“Until the killing of black men, black mothers’ sons, becomes as important to the rest of the country as the killing of a white mother’s son, we who believe in freedom cannot rest until this happens.” -Ella Baker (1964)
Ella Baker has been called “one of the most important black leaders of the 20th century and perhaps the most influential woman of the Civil Rights Movement.” She worked tirelessly behind-the-scenes organizing and working with famous civil rights leaders, including Martin Luther King, Jr, Thurgood Marshall, and A. Philip Randolph.
Ella Jo Baker was born in Norfolk, Virginia, and raised by Georgiana and Blake Baker, her parents. When she was seven, her family moved to her mother’s hometown of Littleton in rural North Carolina. As a girl, Baker listened to her grandmother tell stories about slave revolts. Baker’s maternal grandmother Josephine Elizabeth “Bet” Ross, 1907 had been enslaved and was whipped for refusing to marry a man chosen for her by the slave master.
After completing her primary education, she attended Shaw University in Raleigh, North Carolina, where she graduated as class valedictorian in 1927. As a student, she was known to challenge school policies that she thought were unfair.
She moved to New York City and during the late 1920s, she worked as an editorial staff member of the American West Indian News, going on to take the position of editorial assistant at the Negro National News. Baker later joined the Young Negros’ Cooperative League (YNCL), which sought to develop black economic power through collective planning. Having befriended Schuyler, Baker joined in 1931 and soon became the group’s national director.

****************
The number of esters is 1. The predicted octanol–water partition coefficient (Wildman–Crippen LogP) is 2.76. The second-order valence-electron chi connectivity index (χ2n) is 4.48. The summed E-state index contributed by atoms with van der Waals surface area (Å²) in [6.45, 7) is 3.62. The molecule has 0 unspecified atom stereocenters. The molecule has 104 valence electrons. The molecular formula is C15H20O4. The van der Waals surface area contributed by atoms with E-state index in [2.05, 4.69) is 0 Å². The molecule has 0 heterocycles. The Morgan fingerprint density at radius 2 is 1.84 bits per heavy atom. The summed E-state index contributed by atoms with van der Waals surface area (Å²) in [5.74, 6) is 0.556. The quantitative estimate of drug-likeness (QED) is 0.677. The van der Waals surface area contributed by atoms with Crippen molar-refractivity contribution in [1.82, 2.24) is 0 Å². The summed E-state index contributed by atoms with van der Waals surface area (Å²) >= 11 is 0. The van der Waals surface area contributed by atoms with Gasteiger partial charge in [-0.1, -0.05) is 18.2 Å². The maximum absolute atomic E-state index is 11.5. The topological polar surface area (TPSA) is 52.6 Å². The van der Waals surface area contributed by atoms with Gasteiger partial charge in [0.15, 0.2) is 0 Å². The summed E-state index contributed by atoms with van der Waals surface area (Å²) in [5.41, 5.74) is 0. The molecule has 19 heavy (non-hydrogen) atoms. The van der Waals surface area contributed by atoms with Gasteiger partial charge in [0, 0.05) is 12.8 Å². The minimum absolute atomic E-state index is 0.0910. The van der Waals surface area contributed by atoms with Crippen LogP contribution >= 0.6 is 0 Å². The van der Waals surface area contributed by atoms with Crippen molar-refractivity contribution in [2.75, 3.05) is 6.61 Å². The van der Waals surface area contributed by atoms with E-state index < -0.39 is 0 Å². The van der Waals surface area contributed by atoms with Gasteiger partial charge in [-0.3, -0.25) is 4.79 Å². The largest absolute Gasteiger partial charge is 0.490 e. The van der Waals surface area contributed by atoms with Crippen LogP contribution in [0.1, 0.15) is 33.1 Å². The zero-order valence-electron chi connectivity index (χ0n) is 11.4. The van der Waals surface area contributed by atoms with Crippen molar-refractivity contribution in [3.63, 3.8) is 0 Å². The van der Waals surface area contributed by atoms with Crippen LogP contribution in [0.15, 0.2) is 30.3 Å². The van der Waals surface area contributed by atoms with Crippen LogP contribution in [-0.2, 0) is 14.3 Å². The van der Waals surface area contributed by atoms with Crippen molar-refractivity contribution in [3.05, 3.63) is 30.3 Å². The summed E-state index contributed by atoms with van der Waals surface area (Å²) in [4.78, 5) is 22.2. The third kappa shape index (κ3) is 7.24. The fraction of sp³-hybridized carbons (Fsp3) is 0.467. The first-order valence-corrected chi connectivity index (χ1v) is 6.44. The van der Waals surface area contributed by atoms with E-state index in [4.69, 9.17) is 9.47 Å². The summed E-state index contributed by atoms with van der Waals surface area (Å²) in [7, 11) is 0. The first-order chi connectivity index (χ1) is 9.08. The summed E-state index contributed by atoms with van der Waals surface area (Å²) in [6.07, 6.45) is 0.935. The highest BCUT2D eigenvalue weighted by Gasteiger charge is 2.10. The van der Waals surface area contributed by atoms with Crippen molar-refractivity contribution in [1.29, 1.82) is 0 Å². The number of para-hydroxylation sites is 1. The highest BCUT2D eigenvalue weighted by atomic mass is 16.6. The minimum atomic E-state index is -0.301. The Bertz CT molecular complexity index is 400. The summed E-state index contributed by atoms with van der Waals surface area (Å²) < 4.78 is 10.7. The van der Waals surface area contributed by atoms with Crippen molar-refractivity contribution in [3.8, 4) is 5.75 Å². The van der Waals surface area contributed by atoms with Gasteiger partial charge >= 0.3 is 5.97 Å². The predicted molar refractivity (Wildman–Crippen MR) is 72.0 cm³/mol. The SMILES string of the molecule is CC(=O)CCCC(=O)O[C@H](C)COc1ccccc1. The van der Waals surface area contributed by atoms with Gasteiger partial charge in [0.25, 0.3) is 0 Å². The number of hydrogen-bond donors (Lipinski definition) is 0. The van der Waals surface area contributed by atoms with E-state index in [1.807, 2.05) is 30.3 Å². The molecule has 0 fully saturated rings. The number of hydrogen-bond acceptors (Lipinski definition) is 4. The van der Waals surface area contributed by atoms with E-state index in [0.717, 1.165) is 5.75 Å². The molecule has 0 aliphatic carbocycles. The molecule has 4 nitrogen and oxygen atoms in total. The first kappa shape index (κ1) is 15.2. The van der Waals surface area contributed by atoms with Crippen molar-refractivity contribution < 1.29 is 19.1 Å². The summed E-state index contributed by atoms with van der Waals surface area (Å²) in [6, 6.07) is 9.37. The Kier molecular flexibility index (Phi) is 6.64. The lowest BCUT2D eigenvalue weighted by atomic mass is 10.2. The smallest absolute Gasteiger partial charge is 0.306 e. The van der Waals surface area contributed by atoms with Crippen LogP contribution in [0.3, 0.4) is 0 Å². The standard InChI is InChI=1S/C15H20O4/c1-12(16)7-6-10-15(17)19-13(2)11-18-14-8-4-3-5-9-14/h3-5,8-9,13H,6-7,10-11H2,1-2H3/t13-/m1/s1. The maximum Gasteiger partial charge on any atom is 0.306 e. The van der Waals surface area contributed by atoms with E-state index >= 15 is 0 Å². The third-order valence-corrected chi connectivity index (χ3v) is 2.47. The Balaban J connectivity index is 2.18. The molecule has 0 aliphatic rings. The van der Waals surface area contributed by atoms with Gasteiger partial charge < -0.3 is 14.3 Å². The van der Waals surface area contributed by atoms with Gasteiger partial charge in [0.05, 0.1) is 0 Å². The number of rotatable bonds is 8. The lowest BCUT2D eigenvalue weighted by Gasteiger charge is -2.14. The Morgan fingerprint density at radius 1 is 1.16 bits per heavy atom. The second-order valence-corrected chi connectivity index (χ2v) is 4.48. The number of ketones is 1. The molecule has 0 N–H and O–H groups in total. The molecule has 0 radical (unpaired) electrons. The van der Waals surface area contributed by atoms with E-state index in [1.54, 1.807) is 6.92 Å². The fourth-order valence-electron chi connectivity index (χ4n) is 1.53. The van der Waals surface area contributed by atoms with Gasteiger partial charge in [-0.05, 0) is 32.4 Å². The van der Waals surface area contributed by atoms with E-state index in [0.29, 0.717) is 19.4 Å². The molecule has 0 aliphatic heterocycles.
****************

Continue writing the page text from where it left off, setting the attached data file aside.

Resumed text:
Baker worked for the Worker’s Education Project of the Works Progress Administration, where she taught courses in consumer education, labor history and African history. Baker immersed herself in the cultural and political milieu of Harlem in the 1930s. She also protested Italy’s invasion of Ethiopia and supported the campaign to free the Scottsboro defendants in Alabama. She founded the Negro History Club at the Harlem Library and regularly attended lectures and meetings at the YWCA.
In 1938, she began her long association with the National Association for the Advancement of Colored People (NAACP). Baker was hired in December 1940 as a secretary. She traveled widely, especially in the South, recruiting members, raising money, and organizing locally. She was named the director of branches in 1943. Having to care for her young niece, she decided to resign from the post because it required too much traveling. Baker began working for a number of local organizations, including the New York Urban League. She also helped out at the New York chapter of the NAACP.
In 1957, Baker joined the Southern Christian Leadership Conference as its executive director at the request of Dr. Martin Luther King Jr. During her time with the SCLC, Baker set up the event that led to the creation of the Student Nonviolent Coordinating Committee in 1960. She offered her support and counsel to this organization of student activists. Baker continued to fight for social justice and equality for the rest of her life. Baker died on her 83rd birthday, on December 13, 1986.